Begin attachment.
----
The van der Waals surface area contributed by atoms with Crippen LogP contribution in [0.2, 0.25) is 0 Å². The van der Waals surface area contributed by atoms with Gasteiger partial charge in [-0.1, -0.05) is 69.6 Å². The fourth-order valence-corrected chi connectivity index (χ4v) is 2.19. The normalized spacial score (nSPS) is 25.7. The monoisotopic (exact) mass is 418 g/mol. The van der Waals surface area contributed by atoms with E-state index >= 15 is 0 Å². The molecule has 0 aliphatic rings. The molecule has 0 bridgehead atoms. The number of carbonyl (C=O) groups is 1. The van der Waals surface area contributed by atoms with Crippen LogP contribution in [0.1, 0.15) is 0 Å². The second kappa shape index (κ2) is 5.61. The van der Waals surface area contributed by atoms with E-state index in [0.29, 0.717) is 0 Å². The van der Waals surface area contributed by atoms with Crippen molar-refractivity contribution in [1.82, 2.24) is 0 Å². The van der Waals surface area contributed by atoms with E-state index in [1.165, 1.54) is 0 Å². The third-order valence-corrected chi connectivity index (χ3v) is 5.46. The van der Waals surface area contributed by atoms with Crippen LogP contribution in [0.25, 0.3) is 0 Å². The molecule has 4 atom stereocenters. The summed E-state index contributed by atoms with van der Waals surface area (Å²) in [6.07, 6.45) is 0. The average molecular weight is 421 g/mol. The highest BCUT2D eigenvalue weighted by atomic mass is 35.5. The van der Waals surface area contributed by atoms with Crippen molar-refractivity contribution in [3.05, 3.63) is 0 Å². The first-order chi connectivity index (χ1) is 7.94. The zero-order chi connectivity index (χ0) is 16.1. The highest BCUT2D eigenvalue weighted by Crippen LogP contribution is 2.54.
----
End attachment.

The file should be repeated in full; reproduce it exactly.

The van der Waals surface area contributed by atoms with Crippen LogP contribution in [0.2, 0.25) is 0 Å². The van der Waals surface area contributed by atoms with Gasteiger partial charge in [-0.1, -0.05) is 69.6 Å². The fourth-order valence-corrected chi connectivity index (χ4v) is 2.19. The normalized spacial score (nSPS) is 25.7. The monoisotopic (exact) mass is 418 g/mol. The van der Waals surface area contributed by atoms with E-state index >= 15 is 0 Å². The molecule has 0 aliphatic rings. The molecule has 0 bridgehead atoms. The number of carbonyl (C=O) groups is 1. The van der Waals surface area contributed by atoms with Crippen LogP contribution in [0.1, 0.15) is 0 Å². The second kappa shape index (κ2) is 5.61. The van der Waals surface area contributed by atoms with E-state index in [0.29, 0.717) is 0 Å². The van der Waals surface area contributed by atoms with Crippen molar-refractivity contribution in [1.82, 2.24) is 0 Å². The van der Waals surface area contributed by atoms with E-state index in [1.165, 1.54) is 0 Å². The third-order valence-corrected chi connectivity index (χ3v) is 5.46. The van der Waals surface area contributed by atoms with Crippen LogP contribution in [0.25, 0.3) is 0 Å². The molecule has 4 atom stereocenters. The summed E-state index contributed by atoms with van der Waals surface area (Å²) in [6.07, 6.45) is 0. The average molecular weight is 421 g/mol. The highest BCUT2D eigenvalue weighted by atomic mass is 35.5. The van der Waals surface area contributed by atoms with Crippen molar-refractivity contribution in [3.05, 3.63) is 0 Å². The first-order chi connectivity index (χ1) is 7.94. The zero-order chi connectivity index (χ0) is 16.1. The highest BCUT2D eigenvalue weighted by Crippen LogP contribution is 2.54.